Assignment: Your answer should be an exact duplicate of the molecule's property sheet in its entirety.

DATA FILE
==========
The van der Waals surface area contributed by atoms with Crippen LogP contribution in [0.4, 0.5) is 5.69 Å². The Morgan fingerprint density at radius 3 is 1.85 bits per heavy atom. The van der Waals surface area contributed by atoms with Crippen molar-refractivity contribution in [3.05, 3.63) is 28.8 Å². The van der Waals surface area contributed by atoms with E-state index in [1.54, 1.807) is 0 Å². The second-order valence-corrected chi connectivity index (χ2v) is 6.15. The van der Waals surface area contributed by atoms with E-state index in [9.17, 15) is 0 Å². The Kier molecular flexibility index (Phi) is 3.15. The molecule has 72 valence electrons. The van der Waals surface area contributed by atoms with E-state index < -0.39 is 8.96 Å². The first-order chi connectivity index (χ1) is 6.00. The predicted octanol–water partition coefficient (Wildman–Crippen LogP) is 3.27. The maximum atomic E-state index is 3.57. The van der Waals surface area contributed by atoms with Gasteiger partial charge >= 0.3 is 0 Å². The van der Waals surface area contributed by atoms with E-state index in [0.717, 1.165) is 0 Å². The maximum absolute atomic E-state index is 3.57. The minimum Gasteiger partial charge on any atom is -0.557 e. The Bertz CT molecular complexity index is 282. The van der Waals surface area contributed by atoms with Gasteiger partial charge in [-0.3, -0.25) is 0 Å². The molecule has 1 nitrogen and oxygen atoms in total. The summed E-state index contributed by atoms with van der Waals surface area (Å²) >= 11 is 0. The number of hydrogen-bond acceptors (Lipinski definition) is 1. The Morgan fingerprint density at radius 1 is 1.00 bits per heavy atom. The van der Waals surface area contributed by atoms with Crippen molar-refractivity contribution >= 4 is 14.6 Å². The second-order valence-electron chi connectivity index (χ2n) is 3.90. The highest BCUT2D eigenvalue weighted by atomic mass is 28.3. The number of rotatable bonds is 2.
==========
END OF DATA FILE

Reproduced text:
The van der Waals surface area contributed by atoms with Crippen LogP contribution in [0.4, 0.5) is 5.69 Å². The Morgan fingerprint density at radius 3 is 1.85 bits per heavy atom. The van der Waals surface area contributed by atoms with Crippen molar-refractivity contribution in [3.05, 3.63) is 28.8 Å². The van der Waals surface area contributed by atoms with E-state index in [1.54, 1.807) is 0 Å². The second-order valence-corrected chi connectivity index (χ2v) is 6.15. The van der Waals surface area contributed by atoms with E-state index in [9.17, 15) is 0 Å². The Kier molecular flexibility index (Phi) is 3.15. The molecule has 72 valence electrons. The van der Waals surface area contributed by atoms with E-state index < -0.39 is 8.96 Å². The first-order chi connectivity index (χ1) is 6.00. The predicted octanol–water partition coefficient (Wildman–Crippen LogP) is 3.27. The maximum atomic E-state index is 3.57. The van der Waals surface area contributed by atoms with Gasteiger partial charge >= 0.3 is 0 Å². The van der Waals surface area contributed by atoms with E-state index in [0.717, 1.165) is 0 Å². The maximum absolute atomic E-state index is 3.57. The minimum Gasteiger partial charge on any atom is -0.557 e. The Bertz CT molecular complexity index is 282. The van der Waals surface area contributed by atoms with Gasteiger partial charge in [-0.3, -0.25) is 0 Å². The molecule has 1 nitrogen and oxygen atoms in total. The summed E-state index contributed by atoms with van der Waals surface area (Å²) >= 11 is 0. The number of hydrogen-bond acceptors (Lipinski definition) is 1. The Morgan fingerprint density at radius 1 is 1.00 bits per heavy atom. The van der Waals surface area contributed by atoms with Crippen molar-refractivity contribution >= 4 is 14.6 Å². The second-order valence-electron chi connectivity index (χ2n) is 3.90. The highest BCUT2D eigenvalue weighted by atomic mass is 28.3. The number of rotatable bonds is 2.